RECOMMENDED: The Beautiful by Renee Ahdieh is $2.99 and a KDD! Kiki gave this one a B+:
Many readers WILL be enthralled with the emotion of Bastien and Celine and for them the final sections of the book will be as thrilling as they were surely meant to be. Think that might be you? Go out and get yourself some Victorian era New Orleans vampires.
New York Times bestselling author Renée Ahdieh returns with a sumptuous, sultry and romantic new series set in 19th century New Orleans where vampires hide in plain sight.
In 1872, New Orleans is a city ruled by the dead. But to seventeen-year-old Celine Rousseau, New Orleans provides her a refuge after she’s forced to flee her life as a dressmaker in Paris. Taken in by the sisters of the Ursuline convent along with six other girls, Celine quickly becomes enamored with the vibrant city from the music to the food to the soirées and—especially—to the danger. She soon becomes embroiled in the city’s glitzy underworld, known as Le Cour des Lions, after catching the eye of the group’s leader, the enigmatic Sèbastien Saint Germain. When the body of one of the girls from the convent is found in the lair of Le Cour des Lions, Celine battles her attraction to him and suspicions about Sèbastien’s guilt along with the shame of her own horrible secret.
When more bodies are discovered, each crime more gruesome than the last, Celine and New Orleans become gripped by the terror of a serial killer on the loose—one Celine is sure has set her in his sights . . . and who may even be the young man who has stolen her heart. As the murders continue to go unsolved, Celine takes matters into her own hands and soon uncovers something even more shocking: an age-old feud from the darkest creatures of the underworld reveals a truth about Celine she always suspected simmered just beneath the surface.
At once a sultry romance and a thrilling murder mystery, master storyteller Renée Ahdieh embarks on her most potent fantasy series yet: The Beautiful.
Wild Women and the Blues
Wild Women and the Blues by Denny S. Bryce is $1.99! This historical fiction was mentioned on a previous Hide Your Wallet, and look at that beautiful cover! There’s also a dual timeline element here. Have you read this one?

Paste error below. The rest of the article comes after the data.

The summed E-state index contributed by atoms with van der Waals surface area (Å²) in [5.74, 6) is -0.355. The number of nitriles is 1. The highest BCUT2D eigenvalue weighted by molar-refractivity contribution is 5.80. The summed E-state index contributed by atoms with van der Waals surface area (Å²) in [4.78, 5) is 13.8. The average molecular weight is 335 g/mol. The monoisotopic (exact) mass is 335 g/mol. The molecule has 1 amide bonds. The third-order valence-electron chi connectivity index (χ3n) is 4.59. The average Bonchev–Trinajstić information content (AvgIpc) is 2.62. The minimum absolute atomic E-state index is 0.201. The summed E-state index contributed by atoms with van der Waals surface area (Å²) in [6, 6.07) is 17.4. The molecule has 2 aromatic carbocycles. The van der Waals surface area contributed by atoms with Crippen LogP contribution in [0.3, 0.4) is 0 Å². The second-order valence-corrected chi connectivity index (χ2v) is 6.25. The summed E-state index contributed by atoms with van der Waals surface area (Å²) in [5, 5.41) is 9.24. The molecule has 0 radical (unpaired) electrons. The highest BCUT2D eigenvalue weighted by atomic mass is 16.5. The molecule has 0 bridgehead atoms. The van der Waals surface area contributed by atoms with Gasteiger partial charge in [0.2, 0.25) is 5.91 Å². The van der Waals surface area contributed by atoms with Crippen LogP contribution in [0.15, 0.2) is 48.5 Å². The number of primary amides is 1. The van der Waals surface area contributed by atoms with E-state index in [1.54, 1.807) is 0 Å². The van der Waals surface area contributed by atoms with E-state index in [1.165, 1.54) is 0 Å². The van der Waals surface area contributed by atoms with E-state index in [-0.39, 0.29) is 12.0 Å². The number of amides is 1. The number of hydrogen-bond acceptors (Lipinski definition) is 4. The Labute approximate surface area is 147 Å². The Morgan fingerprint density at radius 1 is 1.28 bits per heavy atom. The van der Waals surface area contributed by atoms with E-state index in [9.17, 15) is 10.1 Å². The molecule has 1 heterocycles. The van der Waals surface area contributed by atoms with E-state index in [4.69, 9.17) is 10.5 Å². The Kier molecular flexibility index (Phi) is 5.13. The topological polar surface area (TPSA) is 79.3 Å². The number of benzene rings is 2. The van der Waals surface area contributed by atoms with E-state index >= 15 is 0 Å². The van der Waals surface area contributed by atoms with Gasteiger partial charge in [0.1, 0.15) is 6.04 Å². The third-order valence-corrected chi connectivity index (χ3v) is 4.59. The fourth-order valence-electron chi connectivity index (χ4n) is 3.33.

In a stirring and impeccably researched novel of Jazz-age Chicago in all its vibrant life, two stories intertwine nearly a hundred years apart, as a chorus girl and a film student deal with loss, forgiveness, and love…in all its joy, sadness, and imperfections.
“Why would I talk to you about my life? I don’t know you, and even if I did, I don’t tell my story to just any boy with long hair, who probably smokes weed.You wanna hear about me. You gotta tell me something about you. To make this worth my while.”
1925: Chicago is the jazz capital of the world, and the Dreamland Café is the ritziest black-and-tan club in town. Honoree Dalcour is a sharecropper’s daughter, willing to work hard and dance every night on her way to the top. Dreamland offers a path to the good life, socializing with celebrities like Louis Armstrong and filmmaker Oscar Micheaux. But Chicago is also awash in bootleg whiskey, gambling, and gangsters. And a young woman driven by ambition might risk more than she can stand to lose.
2015: Film student Sawyer Hayes arrives at the bedside of 110-year-old Honoree Dalcour, still reeling from a devastating loss that has taken him right to the brink. Sawyer has rested all his hope on this frail but formidable woman, the only living link to the legendary Oscar Micheaux. If he’s right—if she can fill in the blanks in his research, perhaps he can complete his thesis and begin a new chapter in his life. But the links Honoree makes are not ones he’s expecting . . .
Piece by piece, Honoree reveals her past and her secrets, while Sawyer fights tooth and nail to keep his. It’s a story of courage and ambition, hot jazz and illicit passions. And as past meets present, for Honoree, it’s a final chance to be truly heard and seen before it’s too late. No matter the cost . . .